Welcome to the Grave Reopening Research (GRR) website

GRR is a working group of archaeologists who investigate grave disturbance. Current members are Edeltraud Aspöck, Alison Klevnäs, Martine van Haperen, Astrid Noterman, and Stephanie Zintl. We share an interest in grave disturbance in the provinces of early medieval Europe, but also work on grave robbery, reopening, and related practices in other periods and places. GRR is a platform for joint publications, projects, and events. We use this website to highlight our upcoming presentations and publications.

Please contact us if you have a question about archaeological reopening. We’re particularly keen to hear about new excavations of early medieval robbed burials – please do get in touch if you find evidence that looks like ancient reopening.

See below for our latest news.

Grave reopenings at the EAA 2018

EAA 2018
Members of the Grave Reopening research group will present various papers at the EAA 2018 in Barcelona:

Klevnäs, Alison – Noterman, Astrid (Stockholm University) – Aspöck, Edeltraud (Austrian Academy of Sciences) – Haperen, Martine (Leiden University) – Zintl, Stephanie (Bayerisches Landesamt für Denkmalpflege)

van Haperen, Martine (Leiden University)

Noterman, Astrid (Stockholm University; CESCM (UMR 7302)) – Klevnäs, Alison (Stockholm University)

Value and economics of grave reopenings

rural riches royal ragsMartine van Haperen recently published a short article with an ethnographic/economic perspective on grave reopenings in the festschrift presented to prof. dr. Frans Theuws for his 65th birthday.

‘Van Haperen M. (2018), Exchanges with the Dead: Economic Aspects of Reopening graves. In: M. Kars, R. van Oosten, M.A. Roxburgh, A. Verhoeven (eds.), Rural Riches & Royal Rags? Studies on medieval and modern archaeology, presented to Frans Theuws, 110-114.’

At the EAA 2018 in Barcelona, Van Haperen will also present a paper closely related to this subject, titled ‘Deposition, Transformation, Retrieval: the Value of Objects from Reopened Graves’.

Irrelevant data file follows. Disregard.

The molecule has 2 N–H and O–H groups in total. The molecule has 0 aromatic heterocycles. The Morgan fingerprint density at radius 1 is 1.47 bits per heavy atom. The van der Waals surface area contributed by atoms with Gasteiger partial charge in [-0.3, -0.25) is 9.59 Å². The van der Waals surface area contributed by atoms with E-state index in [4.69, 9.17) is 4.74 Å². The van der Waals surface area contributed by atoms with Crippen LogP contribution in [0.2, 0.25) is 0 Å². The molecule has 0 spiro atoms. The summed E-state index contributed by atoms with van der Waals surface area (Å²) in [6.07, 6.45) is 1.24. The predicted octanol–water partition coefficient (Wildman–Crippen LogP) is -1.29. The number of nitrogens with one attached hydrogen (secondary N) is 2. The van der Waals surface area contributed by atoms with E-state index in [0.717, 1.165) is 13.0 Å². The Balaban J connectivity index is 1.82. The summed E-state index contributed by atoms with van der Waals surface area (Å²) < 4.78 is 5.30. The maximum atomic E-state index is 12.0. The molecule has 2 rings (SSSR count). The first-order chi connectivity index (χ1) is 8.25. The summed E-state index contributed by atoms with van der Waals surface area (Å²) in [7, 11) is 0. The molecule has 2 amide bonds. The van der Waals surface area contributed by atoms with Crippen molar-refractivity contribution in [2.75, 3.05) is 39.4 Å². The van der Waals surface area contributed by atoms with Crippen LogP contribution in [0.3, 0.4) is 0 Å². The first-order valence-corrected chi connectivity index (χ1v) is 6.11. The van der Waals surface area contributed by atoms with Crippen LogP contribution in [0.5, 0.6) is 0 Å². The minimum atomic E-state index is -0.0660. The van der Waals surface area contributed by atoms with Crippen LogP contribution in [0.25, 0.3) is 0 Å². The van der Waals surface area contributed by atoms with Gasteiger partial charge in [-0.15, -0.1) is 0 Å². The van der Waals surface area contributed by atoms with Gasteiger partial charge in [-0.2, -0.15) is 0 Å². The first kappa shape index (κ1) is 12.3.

New project: Belief and conflict in Early Medieval Europe

We are very happy to announce that the Swedish Research Council (Vetenskapsrådet) has awarded funding for a three-year project entitled ‘Interacting with the dead. Belief and conflict in Early Medieval Europe (AD 450-750)’ to Alison Klevnäs and Astrid Noterman. The project will start in September 2018 and be based in the Department of Archaeology and Classical Studies at Stockholm University. The other network members – Edeltraud Aspöck, Martine van Haperen, and Stephanie Zintl – are currently busy with other research, but will participate as project advisors.

Interacting with the dead. Belief and conflict in Early Medieval Europe (AD 450-750)

This project will study customs of revisiting, reworking, and retrieving human and material remains which have newly been recognised in burial grounds across early medieval Europe, using them as an innovative route into understanding beliefs and community life in this formative period of social and religious change.

Once into the Christian Middle Ages, burial sites became places of worship and pilgrimage, with human body parts revered as relics. But the traditional view of the earlier pagan societies is that the dead were kept separate from the living, lying undisturbed in rows of graves in quiet fields, surrounded by their treasured possessions and grave gifts.

This research will show that far from decomposing in peace, the pre-Christian dead were regularly and frequently unearthed. Over 3 years, it will bring together the first Europe-wide survey of grave reopening practices, showing that a set of related customs can be seen at hundreds of excavated sites over a geographic range from Transylvania to central Spain to southern England.

Applying forensic and archaeothanatological techniques to the excavated evidence, the researchers will reconstruct the reopening practices in detail, exploring their methods and motives as a source for past understandings of such fundamental concepts as death, the body, and ownership. Tracing the spatial and chronological development of the customs, the project will ask how their recognition changes our picture of the societies of the period.

Workshop in Hamburg

There will be a workshop in Hamburg on 10-11 November 2017, titled “Rest in peace? Burial grounds as spaces for non-funerary activities”, will look into just this: what else happened, or might have happened, in burial places, apart from people burying their deceased? As the program shows, the presentations cover a wide range both in regards to time and regions. Stephanie Zintl will talk about the reopening of early medieval graves and what these actions may tell us about the cemeteries’ role beyond being used for burying people; and will draw attention to newer research and ideas on what was traditionally only seen as “grave robbery”.

The workshop is organized by Daniela Hofmann and Robert Schumann at the University of Hamburg and is free of charge. If you want to attend please contact the organizers.